Tuesday, June 18th, 2013

On Day 2 of the Build a Plane/GAMA project, the builders from Saline, Mich., and Canby, Minn., kept up the same teen-fueled pace that they had set on day one. But it wasn’t all work and no play.

All eight of the students got to take breaks in the form of airplane rides today, and the weather cooperated beautifully. (I’m told that “when it’s nice here, it’s really nice.” With scattered to broken clouds at 10,000 feet, nearly unlimited visibility, and temps in the 70s, “really nice” seems about right.)

Glasair's Chris Strachan with a happy Brandon Stripling after an airplane ride.

Glasair’s Chris Strachan with a happy Brandon Stripling after an airplane ride.

Glasair’s Chris Strachan split the flying duties with Build a Plane President Lyn Freeman. Strachan, who is director of marketing and sales, took his passengers up in a jazzy red-and-black Sportsman sporting oversize tundra tires. Freeman flew the Build a Plane flagship, a bright-red Sportsman that four teens helped to build a few years ago.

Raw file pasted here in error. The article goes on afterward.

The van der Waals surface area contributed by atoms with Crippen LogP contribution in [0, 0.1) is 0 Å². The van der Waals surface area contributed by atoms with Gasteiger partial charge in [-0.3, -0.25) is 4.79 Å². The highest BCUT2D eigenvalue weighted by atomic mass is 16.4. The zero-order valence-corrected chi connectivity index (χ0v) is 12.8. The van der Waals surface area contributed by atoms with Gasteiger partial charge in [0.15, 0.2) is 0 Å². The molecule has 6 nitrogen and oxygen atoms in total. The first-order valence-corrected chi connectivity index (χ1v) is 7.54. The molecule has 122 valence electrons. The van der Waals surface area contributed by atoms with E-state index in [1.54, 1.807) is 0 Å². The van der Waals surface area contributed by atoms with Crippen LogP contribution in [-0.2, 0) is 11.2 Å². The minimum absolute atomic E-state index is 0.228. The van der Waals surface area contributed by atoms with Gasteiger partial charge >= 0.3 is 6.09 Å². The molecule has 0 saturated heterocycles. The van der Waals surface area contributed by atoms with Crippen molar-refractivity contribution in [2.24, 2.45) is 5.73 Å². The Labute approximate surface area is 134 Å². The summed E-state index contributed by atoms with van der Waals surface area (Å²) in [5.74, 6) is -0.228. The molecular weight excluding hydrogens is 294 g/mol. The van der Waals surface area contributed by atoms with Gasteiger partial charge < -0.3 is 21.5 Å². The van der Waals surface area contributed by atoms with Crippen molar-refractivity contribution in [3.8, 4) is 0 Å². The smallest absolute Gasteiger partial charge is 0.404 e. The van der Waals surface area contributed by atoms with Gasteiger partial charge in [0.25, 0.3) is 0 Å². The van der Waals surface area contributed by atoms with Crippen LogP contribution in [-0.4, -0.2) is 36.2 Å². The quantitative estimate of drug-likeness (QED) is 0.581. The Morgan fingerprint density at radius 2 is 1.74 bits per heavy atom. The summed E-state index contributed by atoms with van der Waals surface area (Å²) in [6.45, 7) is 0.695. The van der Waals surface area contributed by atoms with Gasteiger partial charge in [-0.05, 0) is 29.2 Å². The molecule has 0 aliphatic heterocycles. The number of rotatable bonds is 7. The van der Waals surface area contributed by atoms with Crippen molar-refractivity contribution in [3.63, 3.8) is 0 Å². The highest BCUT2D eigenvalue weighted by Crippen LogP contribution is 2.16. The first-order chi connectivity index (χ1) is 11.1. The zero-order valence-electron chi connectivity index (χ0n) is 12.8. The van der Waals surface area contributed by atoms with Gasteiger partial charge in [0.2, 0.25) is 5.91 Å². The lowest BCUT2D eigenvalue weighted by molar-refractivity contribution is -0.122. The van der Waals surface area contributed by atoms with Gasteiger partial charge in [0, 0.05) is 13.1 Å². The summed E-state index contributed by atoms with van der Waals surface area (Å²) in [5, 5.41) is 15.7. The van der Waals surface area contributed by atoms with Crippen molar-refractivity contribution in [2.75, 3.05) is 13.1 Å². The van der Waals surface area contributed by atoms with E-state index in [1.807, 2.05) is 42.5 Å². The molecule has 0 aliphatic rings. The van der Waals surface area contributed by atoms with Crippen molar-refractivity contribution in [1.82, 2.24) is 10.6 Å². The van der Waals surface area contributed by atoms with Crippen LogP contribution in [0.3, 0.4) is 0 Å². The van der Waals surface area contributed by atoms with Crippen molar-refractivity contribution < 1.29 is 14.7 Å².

Brandon Stripling, who hails from Minnesota, has flown before as he has completed a private pilot ground school course taught by instructor Dan Lutgen. Climbing out of the red and black Sportsman, Brandon was asked how he liked it. An ear-to-ear smile was his answer.

“It was awesome,” he said. “That’s a great plane.” Brandon had spent much of day one placing rivets and had enjoyed it quite a bit, but, he said, “Nothing beats flying an airplane.”

logbookJohn Deslauriers, also from Minnesota, is a student pilot and so had brought his logbook in the hopes of getting a fresh entry. He got one after flying with Freeman.